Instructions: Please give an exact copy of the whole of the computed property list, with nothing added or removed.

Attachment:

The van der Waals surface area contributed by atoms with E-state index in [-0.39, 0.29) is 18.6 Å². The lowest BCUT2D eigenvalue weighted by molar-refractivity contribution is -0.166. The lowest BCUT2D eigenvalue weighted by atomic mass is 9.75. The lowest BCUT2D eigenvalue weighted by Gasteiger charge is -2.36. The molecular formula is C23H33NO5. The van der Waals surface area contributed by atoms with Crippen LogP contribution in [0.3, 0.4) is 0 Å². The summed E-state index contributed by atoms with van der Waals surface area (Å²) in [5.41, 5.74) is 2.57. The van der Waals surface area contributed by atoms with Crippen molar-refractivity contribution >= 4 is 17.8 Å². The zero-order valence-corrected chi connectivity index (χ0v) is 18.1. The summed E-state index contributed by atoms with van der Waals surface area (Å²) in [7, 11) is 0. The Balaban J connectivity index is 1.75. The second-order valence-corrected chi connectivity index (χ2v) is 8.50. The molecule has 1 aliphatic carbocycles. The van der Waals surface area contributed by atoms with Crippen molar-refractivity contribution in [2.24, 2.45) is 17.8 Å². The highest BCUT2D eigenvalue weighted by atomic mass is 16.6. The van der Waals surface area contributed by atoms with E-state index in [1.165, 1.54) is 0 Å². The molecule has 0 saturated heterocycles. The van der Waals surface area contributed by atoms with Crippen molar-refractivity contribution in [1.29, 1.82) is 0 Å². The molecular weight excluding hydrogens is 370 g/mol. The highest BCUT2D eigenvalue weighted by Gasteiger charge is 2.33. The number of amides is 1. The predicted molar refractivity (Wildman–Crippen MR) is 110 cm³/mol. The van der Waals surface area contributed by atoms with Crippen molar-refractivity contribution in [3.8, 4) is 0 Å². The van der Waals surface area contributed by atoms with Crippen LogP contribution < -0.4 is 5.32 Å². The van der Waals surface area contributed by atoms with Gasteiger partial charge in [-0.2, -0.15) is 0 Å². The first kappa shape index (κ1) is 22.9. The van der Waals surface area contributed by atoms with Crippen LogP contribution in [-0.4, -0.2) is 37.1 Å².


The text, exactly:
The van der Waals surface area contributed by atoms with E-state index in [-0.39, 0.29) is 18.6 Å². The lowest BCUT2D eigenvalue weighted by molar-refractivity contribution is -0.166. The lowest BCUT2D eigenvalue weighted by atomic mass is 9.75. The lowest BCUT2D eigenvalue weighted by Gasteiger charge is -2.36. The molecular formula is C23H33NO5. The van der Waals surface area contributed by atoms with Crippen LogP contribution in [0.3, 0.4) is 0 Å². The summed E-state index contributed by atoms with van der Waals surface area (Å²) in [5.41, 5.74) is 2.57. The van der Waals surface area contributed by atoms with Crippen molar-refractivity contribution >= 4 is 17.8 Å². The zero-order valence-corrected chi connectivity index (χ0v) is 18.1. The summed E-state index contributed by atoms with van der Waals surface area (Å²) in [7, 11) is 0. The Balaban J connectivity index is 1.75. The second-order valence-corrected chi connectivity index (χ2v) is 8.50. The molecule has 1 aliphatic carbocycles. The van der Waals surface area contributed by atoms with Crippen molar-refractivity contribution in [2.24, 2.45) is 17.8 Å². The highest BCUT2D eigenvalue weighted by atomic mass is 16.6. The van der Waals surface area contributed by atoms with E-state index in [1.165, 1.54) is 0 Å². The molecule has 0 saturated heterocycles. The van der Waals surface area contributed by atoms with Crippen molar-refractivity contribution in [1.29, 1.82) is 0 Å². The molecular weight excluding hydrogens is 370 g/mol. The highest BCUT2D eigenvalue weighted by Gasteiger charge is 2.33. The number of amides is 1. The predicted molar refractivity (Wildman–Crippen MR) is 110 cm³/mol. The van der Waals surface area contributed by atoms with Crippen molar-refractivity contribution in [3.8, 4) is 0 Å². The van der Waals surface area contributed by atoms with Crippen LogP contribution < -0.4 is 5.32 Å². The van der Waals surface area contributed by atoms with Gasteiger partial charge in [-0.2, -0.15) is 0 Å². The first kappa shape index (κ1) is 22.9. The van der Waals surface area contributed by atoms with Crippen LogP contribution in [-0.4, -0.2) is 37.1 Å².